Changing indentation on blocks

tab-1 tab-2

With Visual Studio you can do this by selecting and using TAB and SHIFT-TAB. You can even select rectangular regions with ALT-SHIFT-ARROWS.

Token Delete and Multi Line Editing

token-1 token-2 token-3

In Visual Studio you can delete entire tokens at a time with CNTRL-DEL or CNTRL-BACKSPACE. You can also navigate the cursor a token at a time with CNTRL-ARROW. Some may find it useful to also have a camelcase/pascalcase aware feature. The third gif here shows Multi Line editing in action, where you can use the ALT-SHIFT selection feature and make identical changes to many lines at once. Most code editors will have a feature like this, it can be very useful to learn it.

There are dozens of little tricks like this available in any decent code editor. Any time you find yourself having to bang a lot of keys or use the mouse to get things done, investigate whether your editor has a shortcut built in for the task, or whether you can easily add one. These will take practice to use quickly and without thinking about it, but when you build up a nice set of shortcuts, such that you are rarely touching the mouse or repeating keystrokes, you will get things done faster, and more pleasantly.

A few more freebies in Visual Studio:

  • F9 set/unset a breakpoint on the current line
  • F12 go to definition of the token the cursor is currently on
  • F5 to run SHIFT-F5 to stop the current default project
  • CNTRL-TAB to pop to the previously focused window
  • Hold CNTRL and press TAB to cycle through all previously open windows
  • CNTRL-K CNTRL-O in C++ files to hop between .h/.hpp and .cpp/.c files
  • CNTRL-ALT-L to pop to the solution explorer, ARROWS and ENTER to navigate/open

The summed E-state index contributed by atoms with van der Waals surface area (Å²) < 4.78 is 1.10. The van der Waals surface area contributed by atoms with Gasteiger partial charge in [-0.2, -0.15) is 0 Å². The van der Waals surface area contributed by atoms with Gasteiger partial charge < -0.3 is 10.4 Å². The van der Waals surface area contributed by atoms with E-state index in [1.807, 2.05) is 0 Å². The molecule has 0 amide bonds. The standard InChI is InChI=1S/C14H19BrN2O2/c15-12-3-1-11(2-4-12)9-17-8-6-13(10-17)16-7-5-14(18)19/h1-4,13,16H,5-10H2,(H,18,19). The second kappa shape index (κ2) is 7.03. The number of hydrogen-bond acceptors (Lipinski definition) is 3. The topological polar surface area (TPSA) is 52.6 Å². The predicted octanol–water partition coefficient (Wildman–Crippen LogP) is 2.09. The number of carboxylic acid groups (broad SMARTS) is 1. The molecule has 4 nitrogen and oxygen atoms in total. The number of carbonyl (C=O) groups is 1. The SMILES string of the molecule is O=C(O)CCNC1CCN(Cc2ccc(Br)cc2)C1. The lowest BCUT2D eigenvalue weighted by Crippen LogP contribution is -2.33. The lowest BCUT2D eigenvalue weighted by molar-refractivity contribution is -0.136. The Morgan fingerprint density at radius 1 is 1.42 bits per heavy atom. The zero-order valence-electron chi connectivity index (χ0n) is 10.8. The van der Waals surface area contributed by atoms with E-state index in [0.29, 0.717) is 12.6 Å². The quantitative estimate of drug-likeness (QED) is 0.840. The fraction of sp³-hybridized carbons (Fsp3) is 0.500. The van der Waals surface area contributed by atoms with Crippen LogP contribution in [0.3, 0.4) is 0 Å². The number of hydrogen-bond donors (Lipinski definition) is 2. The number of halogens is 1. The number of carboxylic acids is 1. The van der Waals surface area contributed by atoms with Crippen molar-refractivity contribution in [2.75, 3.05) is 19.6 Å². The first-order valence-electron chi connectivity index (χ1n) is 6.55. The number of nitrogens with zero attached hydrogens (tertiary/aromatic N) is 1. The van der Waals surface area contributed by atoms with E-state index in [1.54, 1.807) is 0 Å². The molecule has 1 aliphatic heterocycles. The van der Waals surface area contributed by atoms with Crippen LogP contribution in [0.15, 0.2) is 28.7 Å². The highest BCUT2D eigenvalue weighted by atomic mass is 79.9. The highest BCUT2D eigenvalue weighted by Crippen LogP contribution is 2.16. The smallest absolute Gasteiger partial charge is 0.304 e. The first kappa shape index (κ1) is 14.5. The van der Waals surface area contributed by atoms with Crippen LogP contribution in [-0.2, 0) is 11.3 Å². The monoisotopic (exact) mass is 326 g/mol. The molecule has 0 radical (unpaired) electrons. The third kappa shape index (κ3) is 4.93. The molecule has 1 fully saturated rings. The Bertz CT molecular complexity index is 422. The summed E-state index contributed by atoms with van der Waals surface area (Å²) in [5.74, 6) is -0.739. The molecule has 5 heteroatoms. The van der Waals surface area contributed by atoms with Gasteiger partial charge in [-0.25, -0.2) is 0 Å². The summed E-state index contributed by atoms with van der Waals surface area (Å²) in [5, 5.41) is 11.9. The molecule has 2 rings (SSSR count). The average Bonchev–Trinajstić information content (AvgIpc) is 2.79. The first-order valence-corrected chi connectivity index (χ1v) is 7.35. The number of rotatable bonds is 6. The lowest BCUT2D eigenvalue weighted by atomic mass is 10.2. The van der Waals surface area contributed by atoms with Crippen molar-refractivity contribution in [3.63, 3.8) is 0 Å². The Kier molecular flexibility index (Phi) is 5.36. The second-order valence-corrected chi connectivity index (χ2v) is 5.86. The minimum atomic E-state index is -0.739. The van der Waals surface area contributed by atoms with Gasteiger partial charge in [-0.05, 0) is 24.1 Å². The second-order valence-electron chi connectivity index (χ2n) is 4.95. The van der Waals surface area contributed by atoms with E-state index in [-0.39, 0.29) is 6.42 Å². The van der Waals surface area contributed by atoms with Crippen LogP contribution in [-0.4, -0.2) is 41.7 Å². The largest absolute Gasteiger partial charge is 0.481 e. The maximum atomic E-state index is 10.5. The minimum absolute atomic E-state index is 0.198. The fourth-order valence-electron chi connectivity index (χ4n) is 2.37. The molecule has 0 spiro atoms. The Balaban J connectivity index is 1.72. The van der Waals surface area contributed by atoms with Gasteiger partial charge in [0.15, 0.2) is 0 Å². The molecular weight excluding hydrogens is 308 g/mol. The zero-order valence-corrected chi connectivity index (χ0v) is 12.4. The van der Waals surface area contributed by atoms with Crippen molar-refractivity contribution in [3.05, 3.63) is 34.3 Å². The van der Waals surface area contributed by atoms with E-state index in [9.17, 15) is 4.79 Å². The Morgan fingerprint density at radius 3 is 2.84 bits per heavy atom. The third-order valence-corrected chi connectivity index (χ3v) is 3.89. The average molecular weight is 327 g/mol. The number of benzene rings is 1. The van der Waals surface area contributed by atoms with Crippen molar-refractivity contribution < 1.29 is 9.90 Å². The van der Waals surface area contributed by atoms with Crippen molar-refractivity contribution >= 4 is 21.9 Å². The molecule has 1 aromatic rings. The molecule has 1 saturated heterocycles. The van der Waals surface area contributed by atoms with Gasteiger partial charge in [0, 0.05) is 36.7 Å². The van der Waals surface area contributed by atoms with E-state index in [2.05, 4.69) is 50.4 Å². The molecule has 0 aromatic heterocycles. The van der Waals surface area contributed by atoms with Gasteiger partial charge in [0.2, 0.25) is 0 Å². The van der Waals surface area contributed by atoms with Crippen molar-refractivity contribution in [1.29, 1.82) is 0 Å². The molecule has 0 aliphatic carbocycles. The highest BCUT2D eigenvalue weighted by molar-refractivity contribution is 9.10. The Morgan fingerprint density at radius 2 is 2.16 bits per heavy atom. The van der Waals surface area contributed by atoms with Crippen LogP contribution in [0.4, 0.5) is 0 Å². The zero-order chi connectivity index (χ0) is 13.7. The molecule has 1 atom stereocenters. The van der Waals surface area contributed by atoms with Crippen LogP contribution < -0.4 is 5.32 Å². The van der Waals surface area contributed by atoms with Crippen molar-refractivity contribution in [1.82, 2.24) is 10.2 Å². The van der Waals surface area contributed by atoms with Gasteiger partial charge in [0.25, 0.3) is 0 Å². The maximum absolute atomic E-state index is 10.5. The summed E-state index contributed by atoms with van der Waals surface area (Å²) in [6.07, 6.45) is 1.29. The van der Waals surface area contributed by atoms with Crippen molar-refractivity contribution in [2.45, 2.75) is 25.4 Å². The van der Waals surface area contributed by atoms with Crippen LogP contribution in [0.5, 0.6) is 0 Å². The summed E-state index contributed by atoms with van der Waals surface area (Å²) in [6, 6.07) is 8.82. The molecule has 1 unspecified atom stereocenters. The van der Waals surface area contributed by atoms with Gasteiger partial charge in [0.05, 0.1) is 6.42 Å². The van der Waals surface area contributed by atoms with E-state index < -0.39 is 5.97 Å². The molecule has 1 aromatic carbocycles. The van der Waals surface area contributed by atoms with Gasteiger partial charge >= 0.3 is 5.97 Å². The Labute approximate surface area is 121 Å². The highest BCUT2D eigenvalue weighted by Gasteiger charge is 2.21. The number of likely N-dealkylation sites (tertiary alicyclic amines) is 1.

Expand either the depth, or breadth, of your skills

Take some time to Git Gud. Maybe you are committed to being deeply expert in one aspect of programming. If so, take time to deepen your understanding. Think about what language features or programming concepts have confused you in the past. Set time aside to master those things.

Alternatively, especially if you are younger, take time to learn and practice entirely new philosophies. Has your career to date been entirely in managed runtimes? Start a personal project in C, D, or Rust, and learn what programming without garbage collection, and with access to the bare metal is like. Have you done nothing but Object Oriented Programming your whole life? Try some side projects in a functional language, and try it again in ANSI C. Learn for yourself what the pros and cons of these paradigms are for you. Do not believe the assertions you hear every day about different programming paradigms, almost none of them are backed up with rigorous evidence. Take time to investigate the universes you are not familiar with. Consider contributing to an open source project, where you can learn from a new set of people than you deal with at your day job. You will likely pick up useful tips and techniques from that that you can use elsewhere. Even if you end up sticking with what you already know, you will likely learn some things to make you better at that too.